Wanderlust Parenthood: | Irvine Moms
I have always enjoyed travel. As a kid growing up in southern California with a single mom, we did a lot of local travel — camping in Yosemite and Sequoia National Parks, skiing in Big Bear, exploring Solvang or the La Brea Tar Pits, and many more. These types of closer-to-home travels and small adventures are still some of my favorite trips.
As I got older, I continued these travel adventures, often with an outdoorsy bent, and added International outings. My first trip out of the country (other than Canada and Mexico) was to China in 1995. To say it was different than I was used to is an understatement. In my twenties, I spent time in Central and South America, as these were often the least expensive places for me to get to and travel in. Plus, my high school Spanish worked pretty well.
Since then, I’ve trekked in Peru, watched polar bears and the Aurora borealis in Manitoba, Canada, and found other ways to entertain myself in far flung places.
In 2016, my husband and I decided to sell our house in Montana and most of our stuff to travel around Europe for a year with our kiddos, then eight- and nine-years-old. I think we were feeling restless and wanted some sort of change. We figured if we could travel for a year, why wouldn’t we? We stayed in a different country each month and tried to get as deep into the culture and place as we could in that short time.
Since we’ve returned from that year abroad, we’ve spent a few months in Central America and Mexico — yay for high school Spanish, again! — drove around the eastern United States for 40 days, lived in Europe for three months last summer, and are now in Hungary and Slovakia for the winter. In between all those big trips, we’ve had a bunch of little ones — floating the San Juan River in Utah and the Smith River in Montana, skiing and hiking in Yellowstone National Park (our backyard), and road trip around neighboring states.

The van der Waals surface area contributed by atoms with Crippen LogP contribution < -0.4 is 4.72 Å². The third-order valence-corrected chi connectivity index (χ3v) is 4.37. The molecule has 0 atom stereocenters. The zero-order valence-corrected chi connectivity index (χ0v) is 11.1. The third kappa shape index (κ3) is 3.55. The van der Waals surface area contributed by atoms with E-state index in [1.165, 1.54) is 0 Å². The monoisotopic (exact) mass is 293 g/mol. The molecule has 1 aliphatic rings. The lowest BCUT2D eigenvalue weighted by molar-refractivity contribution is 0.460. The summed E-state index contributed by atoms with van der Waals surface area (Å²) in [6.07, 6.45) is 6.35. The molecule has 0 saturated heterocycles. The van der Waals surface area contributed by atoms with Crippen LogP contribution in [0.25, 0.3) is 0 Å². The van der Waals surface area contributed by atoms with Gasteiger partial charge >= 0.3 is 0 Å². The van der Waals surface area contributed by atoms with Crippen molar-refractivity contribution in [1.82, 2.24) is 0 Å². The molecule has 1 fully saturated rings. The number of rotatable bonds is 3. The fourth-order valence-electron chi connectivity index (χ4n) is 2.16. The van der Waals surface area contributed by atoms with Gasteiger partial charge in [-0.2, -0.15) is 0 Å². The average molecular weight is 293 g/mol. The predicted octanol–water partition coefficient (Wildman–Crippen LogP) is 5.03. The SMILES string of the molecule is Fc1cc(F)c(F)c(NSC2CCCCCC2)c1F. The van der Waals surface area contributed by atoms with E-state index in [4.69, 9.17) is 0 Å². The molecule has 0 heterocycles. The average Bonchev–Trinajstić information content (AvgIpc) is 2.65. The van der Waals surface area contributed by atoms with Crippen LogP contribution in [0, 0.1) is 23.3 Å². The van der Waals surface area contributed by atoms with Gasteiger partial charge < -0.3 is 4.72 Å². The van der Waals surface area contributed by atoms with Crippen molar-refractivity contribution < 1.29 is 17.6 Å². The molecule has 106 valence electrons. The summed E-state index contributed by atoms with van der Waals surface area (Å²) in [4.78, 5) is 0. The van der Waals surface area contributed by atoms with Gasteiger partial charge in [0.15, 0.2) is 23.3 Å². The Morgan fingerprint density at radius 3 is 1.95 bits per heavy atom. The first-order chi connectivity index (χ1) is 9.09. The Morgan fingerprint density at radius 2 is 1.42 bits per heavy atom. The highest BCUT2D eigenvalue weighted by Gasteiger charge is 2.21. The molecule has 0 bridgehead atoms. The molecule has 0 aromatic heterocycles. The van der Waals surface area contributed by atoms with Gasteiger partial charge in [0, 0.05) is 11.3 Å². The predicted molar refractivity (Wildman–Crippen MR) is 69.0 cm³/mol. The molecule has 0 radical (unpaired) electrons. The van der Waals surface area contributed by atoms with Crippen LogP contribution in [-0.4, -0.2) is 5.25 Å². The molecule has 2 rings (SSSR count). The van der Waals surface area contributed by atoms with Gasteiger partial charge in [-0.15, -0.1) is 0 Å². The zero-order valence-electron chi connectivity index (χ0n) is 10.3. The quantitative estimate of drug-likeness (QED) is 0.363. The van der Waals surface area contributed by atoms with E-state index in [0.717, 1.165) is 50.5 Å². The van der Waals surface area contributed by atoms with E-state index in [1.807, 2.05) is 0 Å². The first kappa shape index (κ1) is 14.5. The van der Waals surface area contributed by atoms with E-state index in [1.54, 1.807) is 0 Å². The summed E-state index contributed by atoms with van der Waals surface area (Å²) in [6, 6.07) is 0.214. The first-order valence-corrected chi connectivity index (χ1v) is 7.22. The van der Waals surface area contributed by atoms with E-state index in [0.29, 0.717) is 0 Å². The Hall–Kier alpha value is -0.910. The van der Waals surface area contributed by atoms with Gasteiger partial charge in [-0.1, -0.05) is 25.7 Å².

As a mom, I want my kids to grow up as world citizens. Our little town in Montana has an amazing community and we love it dearly, but there is so much more out there to see. I want my kids to understand that people live differently…and that’s mostly a good thing. Diversity makes us stronger as a people. I believe that travel opens our minds, teaches responsibility, and builds resilience. And it’s really fun. I wrote about Why Travel with Kids here.
In another five years, I hope we are still traveling a lot. My boys will be 16 and 18, so who knows what life will look like at that point. Right now we are trying to figure out a way to live in Montana about half the year and travel the other half, because another things we’ve learned from travel is that we really like being home among our friends and community, too. But first, we are spending the rest of December in Budapest and January in Slovakia.
Tips for Families Who Want to Travel
  • You don’t have to go long term to get the benefits and enjoyment of travel, but I do thinking going slowly and not trying to pack too much into any one trip is important.
  • We generally stay in vacation rentals and use Airbnb to book most of our stays. (Use my code to get a discount on your first time using Airbnb) By booking for a month, we usually get a substantial monthly discount, but most places offer weekly discounts, as well. Staying in an Airbnb saves us money of food, too, as we can cook many of our own meals.
  •  We often use public transportation (instead of renting a car or taking a guided tour) both to save money and to add to the experience. There is nothing like a train trip through Switzerland!
  • Unfortunately, you do need to book your lodging in most places in advance. I’d like to be more spontaneous, but with so many people traveling these days, it can be hard to show up somewhere and get a place that works for you.
Facebook @TravelingMel
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